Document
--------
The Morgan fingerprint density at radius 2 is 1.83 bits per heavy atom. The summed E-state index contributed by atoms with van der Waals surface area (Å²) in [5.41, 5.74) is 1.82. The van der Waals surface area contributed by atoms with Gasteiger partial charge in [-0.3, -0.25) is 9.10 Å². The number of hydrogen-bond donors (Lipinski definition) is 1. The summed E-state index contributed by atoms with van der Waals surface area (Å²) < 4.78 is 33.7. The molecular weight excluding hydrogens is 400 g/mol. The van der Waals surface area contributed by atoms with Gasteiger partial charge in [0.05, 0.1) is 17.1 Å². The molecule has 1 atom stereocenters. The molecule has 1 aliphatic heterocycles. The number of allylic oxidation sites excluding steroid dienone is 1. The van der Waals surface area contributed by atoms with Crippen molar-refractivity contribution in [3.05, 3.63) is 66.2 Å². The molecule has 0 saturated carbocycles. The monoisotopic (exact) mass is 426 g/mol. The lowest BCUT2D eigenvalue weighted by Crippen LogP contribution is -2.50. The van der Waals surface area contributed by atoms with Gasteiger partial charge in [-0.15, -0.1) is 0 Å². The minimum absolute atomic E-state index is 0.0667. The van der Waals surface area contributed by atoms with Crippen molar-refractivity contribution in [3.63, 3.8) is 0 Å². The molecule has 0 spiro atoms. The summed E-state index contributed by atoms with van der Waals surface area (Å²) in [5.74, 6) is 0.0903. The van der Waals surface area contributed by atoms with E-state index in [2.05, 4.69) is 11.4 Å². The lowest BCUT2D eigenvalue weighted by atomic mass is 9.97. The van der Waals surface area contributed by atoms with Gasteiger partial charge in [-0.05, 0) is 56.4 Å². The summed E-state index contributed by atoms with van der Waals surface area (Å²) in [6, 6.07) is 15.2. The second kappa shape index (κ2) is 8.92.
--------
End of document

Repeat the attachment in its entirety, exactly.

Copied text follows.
The Morgan fingerprint density at radius 2 is 1.83 bits per heavy atom. The summed E-state index contributed by atoms with van der Waals surface area (Å²) in [5.41, 5.74) is 1.82. The van der Waals surface area contributed by atoms with Gasteiger partial charge in [-0.3, -0.25) is 9.10 Å². The number of hydrogen-bond donors (Lipinski definition) is 1. The summed E-state index contributed by atoms with van der Waals surface area (Å²) < 4.78 is 33.7. The molecular weight excluding hydrogens is 400 g/mol. The van der Waals surface area contributed by atoms with Gasteiger partial charge in [0.05, 0.1) is 17.1 Å². The molecule has 1 atom stereocenters. The molecule has 1 aliphatic heterocycles. The number of allylic oxidation sites excluding steroid dienone is 1. The van der Waals surface area contributed by atoms with Crippen molar-refractivity contribution in [3.05, 3.63) is 66.2 Å². The molecule has 0 saturated carbocycles. The monoisotopic (exact) mass is 426 g/mol. The lowest BCUT2D eigenvalue weighted by Crippen LogP contribution is -2.50. The van der Waals surface area contributed by atoms with Gasteiger partial charge in [-0.15, -0.1) is 0 Å². The minimum absolute atomic E-state index is 0.0667. The van der Waals surface area contributed by atoms with Crippen molar-refractivity contribution in [3.63, 3.8) is 0 Å². The molecule has 0 spiro atoms. The summed E-state index contributed by atoms with van der Waals surface area (Å²) in [5.74, 6) is 0.0903. The van der Waals surface area contributed by atoms with E-state index in [2.05, 4.69) is 11.4 Å². The lowest BCUT2D eigenvalue weighted by atomic mass is 9.97. The van der Waals surface area contributed by atoms with Gasteiger partial charge in [-0.05, 0) is 56.4 Å². The summed E-state index contributed by atoms with van der Waals surface area (Å²) in [6, 6.07) is 15.2. The second kappa shape index (κ2) is 8.92.